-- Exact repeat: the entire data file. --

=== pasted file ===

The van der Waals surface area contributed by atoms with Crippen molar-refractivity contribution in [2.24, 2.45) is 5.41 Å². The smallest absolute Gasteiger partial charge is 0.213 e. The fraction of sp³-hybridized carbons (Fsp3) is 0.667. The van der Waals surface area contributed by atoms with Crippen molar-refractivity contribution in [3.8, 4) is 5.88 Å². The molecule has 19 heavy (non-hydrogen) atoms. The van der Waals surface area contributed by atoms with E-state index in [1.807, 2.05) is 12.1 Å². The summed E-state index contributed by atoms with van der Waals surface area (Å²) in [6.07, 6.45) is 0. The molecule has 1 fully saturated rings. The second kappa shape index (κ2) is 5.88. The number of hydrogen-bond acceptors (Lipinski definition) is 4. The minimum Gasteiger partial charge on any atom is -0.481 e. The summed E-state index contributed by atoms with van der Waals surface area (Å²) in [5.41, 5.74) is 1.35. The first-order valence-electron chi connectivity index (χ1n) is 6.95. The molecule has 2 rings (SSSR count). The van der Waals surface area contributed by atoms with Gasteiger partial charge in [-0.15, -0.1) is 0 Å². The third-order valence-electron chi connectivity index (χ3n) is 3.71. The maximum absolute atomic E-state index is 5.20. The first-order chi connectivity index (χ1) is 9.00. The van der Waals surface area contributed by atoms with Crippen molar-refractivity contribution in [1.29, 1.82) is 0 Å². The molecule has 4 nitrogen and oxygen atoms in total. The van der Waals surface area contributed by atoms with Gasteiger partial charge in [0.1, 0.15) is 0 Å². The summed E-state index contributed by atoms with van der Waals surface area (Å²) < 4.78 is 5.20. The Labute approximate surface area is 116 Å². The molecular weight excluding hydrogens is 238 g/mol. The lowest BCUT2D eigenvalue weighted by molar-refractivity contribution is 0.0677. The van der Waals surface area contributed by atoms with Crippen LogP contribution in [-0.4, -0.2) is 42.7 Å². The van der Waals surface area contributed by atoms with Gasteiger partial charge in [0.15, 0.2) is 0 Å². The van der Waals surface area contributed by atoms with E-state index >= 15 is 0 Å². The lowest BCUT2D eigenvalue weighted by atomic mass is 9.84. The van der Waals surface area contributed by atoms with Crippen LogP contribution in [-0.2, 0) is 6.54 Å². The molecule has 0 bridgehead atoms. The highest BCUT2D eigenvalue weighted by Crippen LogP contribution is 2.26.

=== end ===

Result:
The van der Waals surface area contributed by atoms with Crippen molar-refractivity contribution in [2.24, 2.45) is 5.41 Å². The smallest absolute Gasteiger partial charge is 0.213 e. The fraction of sp³-hybridized carbons (Fsp3) is 0.667. The van der Waals surface area contributed by atoms with Crippen molar-refractivity contribution in [3.8, 4) is 5.88 Å². The molecule has 19 heavy (non-hydrogen) atoms. The van der Waals surface area contributed by atoms with E-state index in [1.807, 2.05) is 12.1 Å². The summed E-state index contributed by atoms with van der Waals surface area (Å²) in [6.07, 6.45) is 0. The molecule has 1 fully saturated rings. The second kappa shape index (κ2) is 5.88. The number of hydrogen-bond acceptors (Lipinski definition) is 4. The minimum Gasteiger partial charge on any atom is -0.481 e. The summed E-state index contributed by atoms with van der Waals surface area (Å²) in [5.41, 5.74) is 1.35. The first-order valence-electron chi connectivity index (χ1n) is 6.95. The molecule has 2 rings (SSSR count). The van der Waals surface area contributed by atoms with Gasteiger partial charge in [-0.15, -0.1) is 0 Å². The third-order valence-electron chi connectivity index (χ3n) is 3.71. The maximum absolute atomic E-state index is 5.20. The first-order chi connectivity index (χ1) is 9.00. The van der Waals surface area contributed by atoms with Crippen molar-refractivity contribution in [1.29, 1.82) is 0 Å². The molecule has 4 nitrogen and oxygen atoms in total. The van der Waals surface area contributed by atoms with Gasteiger partial charge in [0.1, 0.15) is 0 Å². The summed E-state index contributed by atoms with van der Waals surface area (Å²) < 4.78 is 5.20. The Labute approximate surface area is 116 Å². The molecular weight excluding hydrogens is 238 g/mol. The lowest BCUT2D eigenvalue weighted by molar-refractivity contribution is 0.0677. The van der Waals surface area contributed by atoms with Crippen LogP contribution in [-0.4, -0.2) is 42.7 Å². The van der Waals surface area contributed by atoms with Gasteiger partial charge in [0.15, 0.2) is 0 Å². The van der Waals surface area contributed by atoms with E-state index >= 15 is 0 Å². The lowest BCUT2D eigenvalue weighted by atomic mass is 9.84. The van der Waals surface area contributed by atoms with Crippen LogP contribution in [-0.2, 0) is 6.54 Å². The molecule has 0 bridgehead atoms. The highest BCUT2D eigenvalue weighted by Crippen LogP contribution is 2.26.